... where angels fear to tread ... (I'm no angel ...)
It is clear that Tsai Ming-Liang's latest film is highly personal, and as such it invites the kind of probing that may appear impertinent and may also be wide of the mark. Fools like myself, however, rush in ... It marks his return to his roots, his return, after many years, to his country of birth, Malaysia, and its major city Kuala Lumpur, but it may also be personal in other ways, without pressing things too far: there are plenty of clues, out of which we may concoct a partially hidden story that may or may not be valid and is open to various degrees of interpretation. Consider the following:
Tsai (who has been from the outset openly gay) is on record as saying that he will never make a film without Lee Kang-Sheng, a promise he has kept through seven movies.
In his first widely released film, Rebels of the Neon Cod, Lee plays a lonely outsider fascinated by a couple of boys who steal money from call-boxes; the character can be read as gay, though this is never made explicit.
In the next two films, Vive I'Amour and The River, Lee's character is explicitly gay. In Vive I'Amour he kisses in terror the lips of the sleeping (heterosexual) man he loves (and who doesn't deserve him). The River contains a sequence in which he visits a gay bathhouse and has sex in a totally dark room with his father, who slaps him brutally when the light goes on.
In the next film, The Hole, the character is heterosexual, and this continues through all the subsequent films. In What Time is It There?, he humiliates and punishes a man who tries to involve him in washroom sex.
I Don't Want to Sleep Alone opens with Lee unconscious on a bed in what appears to be (but isn't) some kind of hospital (it would be a very dubious one, as we find out later). Offscreen, perhaps from a radio, Tamino's aria from Act 1 of The Magic Flute, in which he gazes upon Pamina's portrait, is in progress: 'Dies Bildnis its bezaubernd schon' ('This face is supremely beautiful'). (The film was shot during the Mozart Bicentenary, celebrated all over the world; the vast abandoned building that was to become the central location '... felt almost like a post-modern opera theatre ... I was reminded of Mozart's The Magic Flute'--Tsai, in an interview).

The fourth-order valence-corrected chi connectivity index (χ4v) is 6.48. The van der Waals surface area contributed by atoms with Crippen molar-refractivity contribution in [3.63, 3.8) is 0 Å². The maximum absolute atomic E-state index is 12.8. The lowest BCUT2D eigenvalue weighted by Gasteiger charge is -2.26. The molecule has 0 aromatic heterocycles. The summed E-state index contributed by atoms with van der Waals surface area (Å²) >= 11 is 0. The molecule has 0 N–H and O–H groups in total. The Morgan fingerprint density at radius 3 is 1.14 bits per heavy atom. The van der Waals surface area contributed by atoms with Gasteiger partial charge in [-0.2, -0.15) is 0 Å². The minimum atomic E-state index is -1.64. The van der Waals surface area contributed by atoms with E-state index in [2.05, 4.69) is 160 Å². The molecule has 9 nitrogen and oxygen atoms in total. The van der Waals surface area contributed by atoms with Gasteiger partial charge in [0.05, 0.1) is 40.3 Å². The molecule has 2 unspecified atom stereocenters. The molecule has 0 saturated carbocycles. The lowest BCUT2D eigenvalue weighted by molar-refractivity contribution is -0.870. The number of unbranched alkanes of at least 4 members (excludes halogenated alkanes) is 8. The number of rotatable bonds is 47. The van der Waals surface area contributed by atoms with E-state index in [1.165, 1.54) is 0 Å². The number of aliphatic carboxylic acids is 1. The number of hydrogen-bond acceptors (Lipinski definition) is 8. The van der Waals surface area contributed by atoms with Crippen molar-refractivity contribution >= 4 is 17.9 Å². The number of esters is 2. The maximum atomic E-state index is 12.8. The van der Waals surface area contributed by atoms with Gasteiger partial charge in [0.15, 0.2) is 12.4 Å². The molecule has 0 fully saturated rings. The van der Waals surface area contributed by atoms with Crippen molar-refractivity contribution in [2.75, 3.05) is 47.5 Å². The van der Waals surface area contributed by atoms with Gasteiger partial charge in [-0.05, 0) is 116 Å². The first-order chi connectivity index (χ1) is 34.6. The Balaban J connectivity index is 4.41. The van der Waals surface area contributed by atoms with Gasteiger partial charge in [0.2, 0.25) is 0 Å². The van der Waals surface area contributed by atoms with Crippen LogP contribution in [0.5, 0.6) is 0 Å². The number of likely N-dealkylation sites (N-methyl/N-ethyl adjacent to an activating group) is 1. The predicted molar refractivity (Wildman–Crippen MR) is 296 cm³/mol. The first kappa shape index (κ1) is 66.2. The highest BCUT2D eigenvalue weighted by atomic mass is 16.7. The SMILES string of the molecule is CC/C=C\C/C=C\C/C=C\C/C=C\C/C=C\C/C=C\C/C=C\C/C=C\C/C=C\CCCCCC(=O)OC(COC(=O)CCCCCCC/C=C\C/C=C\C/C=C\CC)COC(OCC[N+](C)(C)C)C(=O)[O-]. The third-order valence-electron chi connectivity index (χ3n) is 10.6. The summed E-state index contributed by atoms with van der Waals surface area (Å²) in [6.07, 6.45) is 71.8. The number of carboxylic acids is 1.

Subsequently, some way into the film, we are returned to the prone, helpless, unconscious figure, but the performance of the opera has reached the Queen of the Night's 'Vengeance' aria: 'Die Holle Rache kocht in meinem Herzen' ('Hell's fury burns in my veins'.
The main plot of the film concerns a young man (also played by Lee Kang-Sheng--Tsai has suggested in an interview that he can be read as the unconscious Lee's dream, and from here on, when necessary for clarity, I shall refer to them as Lee 1 and Lee 2), brutally beaten and left for dead, rescued by the film's main character, Rawang (Norman Atun), who takes him in, washes him lovingly, cares for him, brings him back to health, sleeps beside him, and very obviously adores him. (Tsai remarks in the interview that originally there were to have been 'some sex scenes' between the two men--which would have brought the film's development even closer to the evolution of Lee's screen career, from gay to straight).
When the young man recovers sufficiently, he sneaks out at night while his savior apparently sleeps, for a casual pickup with a girl his own age, and they have sex together (not very satisfactorily, but I'll return to that later, it's a somewhat different, though central and related, issue). The pickup is watched (from a distance) and followed by, the older man.
When he sneaks back into bed, the older man, who has, after all, saved the young man's life and lovingly nursed him back to health, attempts (in rage, desperation, ... revenge?) to murder him, but is unable to go through with it and collapses in tears. …